Last week saw Unilever’s marketing chief Keith Weed come forward to say that the agency will be severing ties with those it deems unethical.
In a bid to achieve full transparency, Unilever will not be investing in platforms that have questionable child safety or hate speech protection; it is committed to tackling gender stereotypes; and will only partner with organisations which are committed to creating better digital infrastructure.
The Drum Network asks whether this call to action will be the catalyst for significant change in the industry, and how should other agencies and brands react?
Emma Critchley, PR and marketing manager, TLC Marketing UK
Finally! It’s about time a conglomerate took a stand. It’s slightly ridiculous that some of the most technically advanced, innovative thinking companies have not yet found a way to eradicate abusive content uploaded by its users. The only way to force change is if other brands do the same. I hope they do.
Aydin Moghaddam, head of PPC, Roast
It’s positive that Unilever and P&G have been vocal on this issue because they have a lot of influence in our industry. However, boycotting the platforms is not the answer, and we should not point all blame at Google and Facebook. To effect change, the spotlight should be on agencies for poor media buying. Both Google and Facebook are self-service platforms – meaning agencies can chose not to show against unsafe or unrated content. On YouTube, the solution is to choose to advertise only on whitelisted channels. If done correctly, this will mitigate the risk of showing against unethical content, without significantly diminishing an advertiser’s reach.
Adam Brown, deputy search and data manager, Zazzle Media
Big advertisers like Unilever will impact the industry in the same way big brands pulled ads from YouTube, other brands followed to make sure they aren't seen as the bad guys.
YouTube has been trying to crack this recently by demonetising specific videos however their automated system very regularly gets these wrong, meaning adverts are not being shown to specific audiences, even when the content is completely safe. Advertisers are already trying to stop their adverts being shown on specific content however it's difficult to automate it.
Jake Dubbins, managing director, Media Bounty
The short answer is yes. Advertisers like Unilever are waking up to the fact that they do not live in a vacuum, but in a society with living, breathing humans rather than 'consumers'. They have a choice where to advertise. This conscious choice is not restricted to the digital ecosystem. The following is a quote from the United Nations High Commission for Refugees: "The Daily Mail and Sun, were unlike anything else in our study. [they] exhibited both a hostility, and a lack of empathy with refugees and migrants that was unique". Advertisers and agencies should question if the media where they advertise share their values.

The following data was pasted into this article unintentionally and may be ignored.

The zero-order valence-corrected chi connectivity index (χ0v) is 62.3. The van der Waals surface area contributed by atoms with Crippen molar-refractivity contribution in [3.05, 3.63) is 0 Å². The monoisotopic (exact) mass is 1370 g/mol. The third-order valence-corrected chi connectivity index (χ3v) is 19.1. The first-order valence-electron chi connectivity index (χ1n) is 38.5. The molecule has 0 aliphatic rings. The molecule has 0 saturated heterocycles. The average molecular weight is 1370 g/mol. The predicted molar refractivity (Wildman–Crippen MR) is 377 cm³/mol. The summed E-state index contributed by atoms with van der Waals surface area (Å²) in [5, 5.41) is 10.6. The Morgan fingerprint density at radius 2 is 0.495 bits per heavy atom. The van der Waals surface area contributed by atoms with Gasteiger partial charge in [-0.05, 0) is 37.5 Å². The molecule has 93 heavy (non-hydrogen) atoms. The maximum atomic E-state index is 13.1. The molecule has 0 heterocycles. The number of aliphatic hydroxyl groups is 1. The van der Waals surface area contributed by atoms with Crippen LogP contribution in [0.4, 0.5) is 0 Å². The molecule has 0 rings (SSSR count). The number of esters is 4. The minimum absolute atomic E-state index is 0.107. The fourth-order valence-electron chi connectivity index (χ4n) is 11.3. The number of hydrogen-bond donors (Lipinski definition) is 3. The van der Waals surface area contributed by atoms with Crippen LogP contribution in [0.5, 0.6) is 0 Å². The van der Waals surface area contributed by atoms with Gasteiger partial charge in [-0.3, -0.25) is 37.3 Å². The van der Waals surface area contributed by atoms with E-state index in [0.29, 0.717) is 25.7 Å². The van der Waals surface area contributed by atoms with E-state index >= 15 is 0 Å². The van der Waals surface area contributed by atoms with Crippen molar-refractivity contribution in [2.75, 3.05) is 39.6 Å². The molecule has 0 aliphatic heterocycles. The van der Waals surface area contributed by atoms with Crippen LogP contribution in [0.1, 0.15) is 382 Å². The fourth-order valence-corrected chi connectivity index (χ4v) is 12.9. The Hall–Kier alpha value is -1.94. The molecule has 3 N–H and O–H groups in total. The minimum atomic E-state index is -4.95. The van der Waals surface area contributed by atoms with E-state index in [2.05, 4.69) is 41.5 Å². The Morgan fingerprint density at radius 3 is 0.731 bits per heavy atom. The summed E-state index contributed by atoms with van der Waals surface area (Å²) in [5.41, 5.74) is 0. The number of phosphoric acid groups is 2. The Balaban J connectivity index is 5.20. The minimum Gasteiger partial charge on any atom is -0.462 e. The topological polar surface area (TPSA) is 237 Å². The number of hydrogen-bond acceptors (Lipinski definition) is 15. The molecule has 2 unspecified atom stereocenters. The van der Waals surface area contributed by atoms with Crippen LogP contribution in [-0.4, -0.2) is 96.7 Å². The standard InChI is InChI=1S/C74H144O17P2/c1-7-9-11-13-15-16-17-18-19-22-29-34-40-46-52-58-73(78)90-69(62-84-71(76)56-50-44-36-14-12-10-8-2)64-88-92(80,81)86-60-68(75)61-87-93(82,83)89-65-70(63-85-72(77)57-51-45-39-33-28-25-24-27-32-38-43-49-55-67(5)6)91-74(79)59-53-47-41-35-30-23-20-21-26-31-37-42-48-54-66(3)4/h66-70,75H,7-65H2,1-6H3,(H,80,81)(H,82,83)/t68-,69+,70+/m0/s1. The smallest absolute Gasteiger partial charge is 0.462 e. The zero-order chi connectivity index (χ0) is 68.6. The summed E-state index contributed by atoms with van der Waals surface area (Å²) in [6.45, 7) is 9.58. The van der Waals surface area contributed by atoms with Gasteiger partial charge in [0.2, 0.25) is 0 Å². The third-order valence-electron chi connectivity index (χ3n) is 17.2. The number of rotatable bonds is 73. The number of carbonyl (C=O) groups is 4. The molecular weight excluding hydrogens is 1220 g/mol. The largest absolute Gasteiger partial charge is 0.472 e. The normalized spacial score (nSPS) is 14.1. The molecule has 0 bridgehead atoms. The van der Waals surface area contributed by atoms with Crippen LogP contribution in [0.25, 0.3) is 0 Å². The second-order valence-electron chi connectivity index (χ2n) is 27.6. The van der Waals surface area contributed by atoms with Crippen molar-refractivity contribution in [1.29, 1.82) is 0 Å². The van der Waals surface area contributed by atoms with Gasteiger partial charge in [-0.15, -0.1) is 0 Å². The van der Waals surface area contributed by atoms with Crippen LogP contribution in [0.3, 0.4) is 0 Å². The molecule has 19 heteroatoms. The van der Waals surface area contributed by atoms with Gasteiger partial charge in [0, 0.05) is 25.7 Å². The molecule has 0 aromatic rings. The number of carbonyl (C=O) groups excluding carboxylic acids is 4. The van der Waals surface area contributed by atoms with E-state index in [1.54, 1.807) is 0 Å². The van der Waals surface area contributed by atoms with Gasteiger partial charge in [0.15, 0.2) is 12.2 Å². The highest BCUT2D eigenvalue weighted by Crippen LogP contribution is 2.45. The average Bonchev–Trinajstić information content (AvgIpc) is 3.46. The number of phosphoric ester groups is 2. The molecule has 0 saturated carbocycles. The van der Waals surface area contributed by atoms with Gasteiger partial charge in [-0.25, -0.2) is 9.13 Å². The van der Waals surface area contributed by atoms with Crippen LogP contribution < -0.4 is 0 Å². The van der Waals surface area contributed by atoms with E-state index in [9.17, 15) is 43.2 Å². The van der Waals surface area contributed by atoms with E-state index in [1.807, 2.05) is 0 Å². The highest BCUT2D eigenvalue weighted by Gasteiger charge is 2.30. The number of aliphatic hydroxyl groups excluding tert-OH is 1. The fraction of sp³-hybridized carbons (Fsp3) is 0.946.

Chris Minas, founder and chief technology officer, Nimbletank
It’s no surprise that a global brand owner such as Unilever has taken this lead on digital social responsibility and to be honest, about time too. For many years brands have been dependent on global technology partners and platforms for their digital engagement of customers but have lacked the control over extending and influencing internal Corporate Social Responsibility (CSR) and ethical business policies across their partners. I do believe Keith’s call to action will serve as a catalyst for change and that other brands should see this action as, not only a competitive advantage but as a necessity, as many consumers are positively influenced by brands who apply ethical influence and values within their industries.
Abby Blackmore, head of operations, Impero
I have long watched Unilever's ethics with interest. From their zero waste to landfill scheme and sustainable living plan in general they have been, on the surface at least, a huge force in ethical FMCG production. No big business is perfect, but I have to admit I am constantly impressed by Unilever's outspoken presence in these types of subjects. Paul Polman is a fascinating figure and seems to be showing that profits can be made by more ethical means. This seems like a natural next step. Here's hoping more big businesses follow suit, not least because younger consumers are demanding it.
Casper Horton-Kitchlew, marketing director, Movidiam
We saw it with the agency bid-rigging scandal and we’ve seen it with inaccurate reporting on Facebook – brands want greater transparency across marketing and advertising, whether it’s who’s seeing their media, where it's being seen or how much it's cost to make. This greater demand for transparency is at the centre of every conversation we have with brands and it’s here to stay. We’re in an era of accountability but also opportunity.
Look out for Part 2 of this Vox Pop for more comments.